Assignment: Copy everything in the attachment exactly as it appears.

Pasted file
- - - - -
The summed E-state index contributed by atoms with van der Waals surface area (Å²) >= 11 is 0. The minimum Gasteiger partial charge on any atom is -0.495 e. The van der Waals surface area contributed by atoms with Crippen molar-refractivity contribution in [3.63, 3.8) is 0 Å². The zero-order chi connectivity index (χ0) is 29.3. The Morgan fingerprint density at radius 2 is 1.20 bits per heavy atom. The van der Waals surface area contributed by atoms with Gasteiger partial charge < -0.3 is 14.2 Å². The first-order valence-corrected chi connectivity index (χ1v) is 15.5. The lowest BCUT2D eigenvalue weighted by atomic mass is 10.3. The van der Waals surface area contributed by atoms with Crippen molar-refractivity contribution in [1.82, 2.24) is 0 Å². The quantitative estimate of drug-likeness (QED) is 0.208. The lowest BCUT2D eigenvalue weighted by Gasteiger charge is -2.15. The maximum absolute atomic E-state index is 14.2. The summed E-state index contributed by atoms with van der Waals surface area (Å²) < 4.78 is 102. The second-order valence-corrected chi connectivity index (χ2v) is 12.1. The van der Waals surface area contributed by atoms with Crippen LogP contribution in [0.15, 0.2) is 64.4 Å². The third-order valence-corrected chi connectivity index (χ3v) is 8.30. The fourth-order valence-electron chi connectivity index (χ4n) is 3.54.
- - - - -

The summed E-state index contributed by atoms with van der Waals surface area (Å²) >= 11 is 0. The minimum Gasteiger partial charge on any atom is -0.495 e. The van der Waals surface area contributed by atoms with Crippen molar-refractivity contribution in [3.63, 3.8) is 0 Å². The zero-order chi connectivity index (χ0) is 29.3. The Morgan fingerprint density at radius 2 is 1.20 bits per heavy atom. The van der Waals surface area contributed by atoms with Gasteiger partial charge < -0.3 is 14.2 Å². The first-order valence-corrected chi connectivity index (χ1v) is 15.5. The lowest BCUT2D eigenvalue weighted by atomic mass is 10.3. The van der Waals surface area contributed by atoms with Crippen molar-refractivity contribution in [1.82, 2.24) is 0 Å². The quantitative estimate of drug-likeness (QED) is 0.208. The lowest BCUT2D eigenvalue weighted by Gasteiger charge is -2.15. The maximum absolute atomic E-state index is 14.2. The summed E-state index contributed by atoms with van der Waals surface area (Å²) < 4.78 is 102. The second-order valence-corrected chi connectivity index (χ2v) is 12.1. The van der Waals surface area contributed by atoms with Crippen LogP contribution in [0.15, 0.2) is 64.4 Å². The third-order valence-corrected chi connectivity index (χ3v) is 8.30. The fourth-order valence-electron chi connectivity index (χ4n) is 3.54.